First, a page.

Low glucose metabolism in brain impairs memory performance | FDA to check safety risk of gadolinium deposits in brain | Generic drug combo may improve breast cancer outcomes
July 28, 2015
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News for nuclear medicine and molecular imaging professionals

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Low glucose metabolism in brain impairs memory performance
An imaging study in JAMA Neurology found that insulin resistance in individuals at high risk of developing Alzheimer's disease is tied to reduced regional cerebral glucose metabolism. Lower glucose metabolism in the left medial temporal lobe was strongly correlated with poor performance on immediate memory and delayed memory tasks, researchers found. MedPage Today (free registration) (7/27)
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Clinical News & Research
FDA to check safety risk of gadolinium deposits in brain
The FDA's National Center for Toxicological Research plans to investigate the risk of gadolinium-based contrast agents after several reports indicated residual gadolinium may persist in the brains of patients who received multiple contrast-enhanced MRI scans. It is not known whether gadolinium deposits present any adverse health effects, the FDA said, but it urged providers to re-evaluate treatment protocols for repetitive GBCA MRIs. Medscape (free registration) (7/27), AuntMinnie.com (free registration) (7/27)
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Generic drug combo may improve breast cancer outcomes
Aromatase inhibitors and bisphosphonates each appear to improve outcomes among postmenopausal women with breast cancer, according to two studies in The Lancet, and combination treatment with the two complementary drugs could be even more effective. One study found that postmenopausal women who took aromatase inhibitors have a 40% lower risk of dying within 10 years, and recurrence was 30% lower than in those treated with tamoxifen. In a separate study, bisphosphonates were linked to 18% lower mortality. The Washington Post (tiered subscription model) (7/27)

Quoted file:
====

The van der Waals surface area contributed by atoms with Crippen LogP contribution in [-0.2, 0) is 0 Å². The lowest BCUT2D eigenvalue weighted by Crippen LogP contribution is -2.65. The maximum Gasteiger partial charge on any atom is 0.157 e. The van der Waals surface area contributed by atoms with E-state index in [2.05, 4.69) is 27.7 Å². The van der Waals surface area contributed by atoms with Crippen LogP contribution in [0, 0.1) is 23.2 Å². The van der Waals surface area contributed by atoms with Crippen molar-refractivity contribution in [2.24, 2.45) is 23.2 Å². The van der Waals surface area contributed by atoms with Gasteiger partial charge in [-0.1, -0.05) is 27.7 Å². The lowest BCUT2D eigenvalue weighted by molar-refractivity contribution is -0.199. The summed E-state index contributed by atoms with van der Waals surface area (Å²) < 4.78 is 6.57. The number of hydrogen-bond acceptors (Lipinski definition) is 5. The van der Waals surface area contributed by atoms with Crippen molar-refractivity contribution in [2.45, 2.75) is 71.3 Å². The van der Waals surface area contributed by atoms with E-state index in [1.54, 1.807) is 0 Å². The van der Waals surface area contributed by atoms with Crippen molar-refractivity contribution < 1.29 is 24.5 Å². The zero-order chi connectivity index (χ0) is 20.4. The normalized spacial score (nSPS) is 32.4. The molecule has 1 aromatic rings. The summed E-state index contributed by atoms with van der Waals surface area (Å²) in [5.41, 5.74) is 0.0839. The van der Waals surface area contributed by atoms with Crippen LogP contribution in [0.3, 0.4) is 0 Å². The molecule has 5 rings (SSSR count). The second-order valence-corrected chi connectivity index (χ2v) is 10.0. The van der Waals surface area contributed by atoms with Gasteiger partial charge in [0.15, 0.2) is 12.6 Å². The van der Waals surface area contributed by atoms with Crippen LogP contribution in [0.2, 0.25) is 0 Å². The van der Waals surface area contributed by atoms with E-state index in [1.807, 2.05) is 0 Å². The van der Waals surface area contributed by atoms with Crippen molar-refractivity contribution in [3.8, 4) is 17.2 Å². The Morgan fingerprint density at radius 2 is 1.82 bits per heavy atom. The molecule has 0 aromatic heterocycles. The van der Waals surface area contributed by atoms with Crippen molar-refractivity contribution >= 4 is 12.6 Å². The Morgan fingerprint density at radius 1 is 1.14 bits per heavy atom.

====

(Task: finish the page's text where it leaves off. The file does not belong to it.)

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Industry Report
Perma-Fix, Digirad ink deal on new Tc-99m production platform
Digirad invested $1 million in a partnership with Perma-Fix Medical to produce technetium-99m. Perma-Fix Medical is developing technology to manufacture Tc-99m without uranium. The deal will allow Digirad to buy Tc-99m from Perma-Fix at a preferred rate once the new approach is in use. AuntMinnie.com (free registration) (7/27)
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Sanofi unit to purchase AstraZeneca's thyroid cancer drug
Sanofi's Genzyme unit agreed to pay as much as $300 million to acquire AstraZeneca's medullary thyroid carcinoma drug Caprelsa, or vandetanib. Under the terms of the deal, AstraZeneca is entitled to receive an upfront payment of $165 million and up to $135 million in potential milestone payments. The acquisition, which will be completed later this year, will strengthen Genzyme's endocrinology portfolio. Reuters (7/27), Genetic Engineering & Biotechnology News (7/27)
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News from the Field
State prescription databases help curb opioid abuse
Connecticut and nine other states require health care professionals to check statewide patient databases before prescribing opioids, and advocates say that has helped to reduce abuse. Some states are sharing the information to prevent patients from crossing state lines to fill prescriptions, but a national database isn't likely, advocates say. Business Insurance (tiered subscription model) (7/23)